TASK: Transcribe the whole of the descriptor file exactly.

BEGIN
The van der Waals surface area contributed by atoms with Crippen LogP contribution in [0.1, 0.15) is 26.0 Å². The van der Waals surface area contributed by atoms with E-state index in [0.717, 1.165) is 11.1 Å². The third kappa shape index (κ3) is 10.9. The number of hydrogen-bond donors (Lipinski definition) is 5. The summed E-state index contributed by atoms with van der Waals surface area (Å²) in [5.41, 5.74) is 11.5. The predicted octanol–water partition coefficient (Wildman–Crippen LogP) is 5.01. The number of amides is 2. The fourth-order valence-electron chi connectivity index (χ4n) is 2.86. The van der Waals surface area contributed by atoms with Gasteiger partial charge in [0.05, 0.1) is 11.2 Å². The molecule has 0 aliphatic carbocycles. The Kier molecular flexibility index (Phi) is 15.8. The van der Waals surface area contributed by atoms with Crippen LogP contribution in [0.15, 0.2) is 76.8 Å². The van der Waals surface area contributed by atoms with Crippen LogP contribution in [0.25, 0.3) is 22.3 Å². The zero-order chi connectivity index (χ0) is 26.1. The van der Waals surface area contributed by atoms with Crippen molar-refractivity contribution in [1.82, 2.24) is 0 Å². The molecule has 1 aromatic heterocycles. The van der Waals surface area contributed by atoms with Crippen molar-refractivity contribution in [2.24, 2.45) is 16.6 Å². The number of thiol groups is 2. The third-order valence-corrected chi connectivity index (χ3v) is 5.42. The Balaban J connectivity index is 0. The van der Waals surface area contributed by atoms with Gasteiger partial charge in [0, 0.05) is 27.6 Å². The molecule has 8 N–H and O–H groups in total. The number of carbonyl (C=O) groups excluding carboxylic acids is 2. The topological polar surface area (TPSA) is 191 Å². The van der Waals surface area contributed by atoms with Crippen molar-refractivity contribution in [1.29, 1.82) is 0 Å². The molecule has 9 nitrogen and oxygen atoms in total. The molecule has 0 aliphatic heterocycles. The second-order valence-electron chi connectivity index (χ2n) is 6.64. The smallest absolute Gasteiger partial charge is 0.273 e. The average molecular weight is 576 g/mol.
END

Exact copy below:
The van der Waals surface area contributed by atoms with Crippen LogP contribution in [0.1, 0.15) is 26.0 Å². The van der Waals surface area contributed by atoms with E-state index in [0.717, 1.165) is 11.1 Å². The third kappa shape index (κ3) is 10.9. The number of hydrogen-bond donors (Lipinski definition) is 5. The summed E-state index contributed by atoms with van der Waals surface area (Å²) in [5.41, 5.74) is 11.5. The predicted octanol–water partition coefficient (Wildman–Crippen LogP) is 5.01. The number of amides is 2. The fourth-order valence-electron chi connectivity index (χ4n) is 2.86. The van der Waals surface area contributed by atoms with Gasteiger partial charge in [0.05, 0.1) is 11.2 Å². The molecule has 0 aliphatic carbocycles. The Kier molecular flexibility index (Phi) is 15.8. The van der Waals surface area contributed by atoms with Crippen LogP contribution in [0.15, 0.2) is 76.8 Å². The van der Waals surface area contributed by atoms with Crippen LogP contribution in [0.25, 0.3) is 22.3 Å². The zero-order chi connectivity index (χ0) is 26.1. The van der Waals surface area contributed by atoms with Crippen molar-refractivity contribution in [1.82, 2.24) is 0 Å². The molecule has 1 aromatic heterocycles. The van der Waals surface area contributed by atoms with Crippen molar-refractivity contribution in [2.24, 2.45) is 16.6 Å². The number of thiol groups is 2. The third-order valence-corrected chi connectivity index (χ3v) is 5.42. The Balaban J connectivity index is 0. The van der Waals surface area contributed by atoms with Gasteiger partial charge in [0, 0.05) is 27.6 Å². The molecule has 8 N–H and O–H groups in total. The number of carbonyl (C=O) groups excluding carboxylic acids is 2. The topological polar surface area (TPSA) is 191 Å². The van der Waals surface area contributed by atoms with Crippen molar-refractivity contribution in [1.29, 1.82) is 0 Å². The molecule has 9 nitrogen and oxygen atoms in total. The molecule has 0 aliphatic heterocycles. The second-order valence-electron chi connectivity index (χ2n) is 6.64. The smallest absolute Gasteiger partial charge is 0.273 e. The average molecular weight is 576 g/mol.